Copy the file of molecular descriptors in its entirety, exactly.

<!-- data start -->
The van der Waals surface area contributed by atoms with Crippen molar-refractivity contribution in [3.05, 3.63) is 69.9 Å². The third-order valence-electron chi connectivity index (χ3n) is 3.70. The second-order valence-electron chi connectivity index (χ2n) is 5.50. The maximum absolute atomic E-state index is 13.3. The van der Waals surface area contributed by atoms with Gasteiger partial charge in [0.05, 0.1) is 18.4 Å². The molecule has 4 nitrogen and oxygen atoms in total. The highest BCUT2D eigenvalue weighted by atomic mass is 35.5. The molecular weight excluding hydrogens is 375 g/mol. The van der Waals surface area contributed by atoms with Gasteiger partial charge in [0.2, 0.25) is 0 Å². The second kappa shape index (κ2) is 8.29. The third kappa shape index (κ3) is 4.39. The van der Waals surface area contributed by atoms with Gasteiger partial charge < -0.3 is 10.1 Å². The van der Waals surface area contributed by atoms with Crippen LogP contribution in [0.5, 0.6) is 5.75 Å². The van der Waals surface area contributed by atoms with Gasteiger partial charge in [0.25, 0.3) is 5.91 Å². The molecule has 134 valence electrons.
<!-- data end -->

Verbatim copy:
The van der Waals surface area contributed by atoms with Crippen molar-refractivity contribution in [3.05, 3.63) is 69.9 Å². The third-order valence-electron chi connectivity index (χ3n) is 3.70. The second-order valence-electron chi connectivity index (χ2n) is 5.50. The maximum absolute atomic E-state index is 13.3. The van der Waals surface area contributed by atoms with Gasteiger partial charge in [0.05, 0.1) is 18.4 Å². The molecule has 4 nitrogen and oxygen atoms in total. The highest BCUT2D eigenvalue weighted by atomic mass is 35.5. The molecular weight excluding hydrogens is 375 g/mol. The van der Waals surface area contributed by atoms with Gasteiger partial charge in [0.2, 0.25) is 0 Å². The second kappa shape index (κ2) is 8.29. The third kappa shape index (κ3) is 4.39. The van der Waals surface area contributed by atoms with Gasteiger partial charge < -0.3 is 10.1 Å². The van der Waals surface area contributed by atoms with Crippen LogP contribution in [0.5, 0.6) is 5.75 Å². The van der Waals surface area contributed by atoms with Gasteiger partial charge in [0.25, 0.3) is 5.91 Å². The molecule has 134 valence electrons.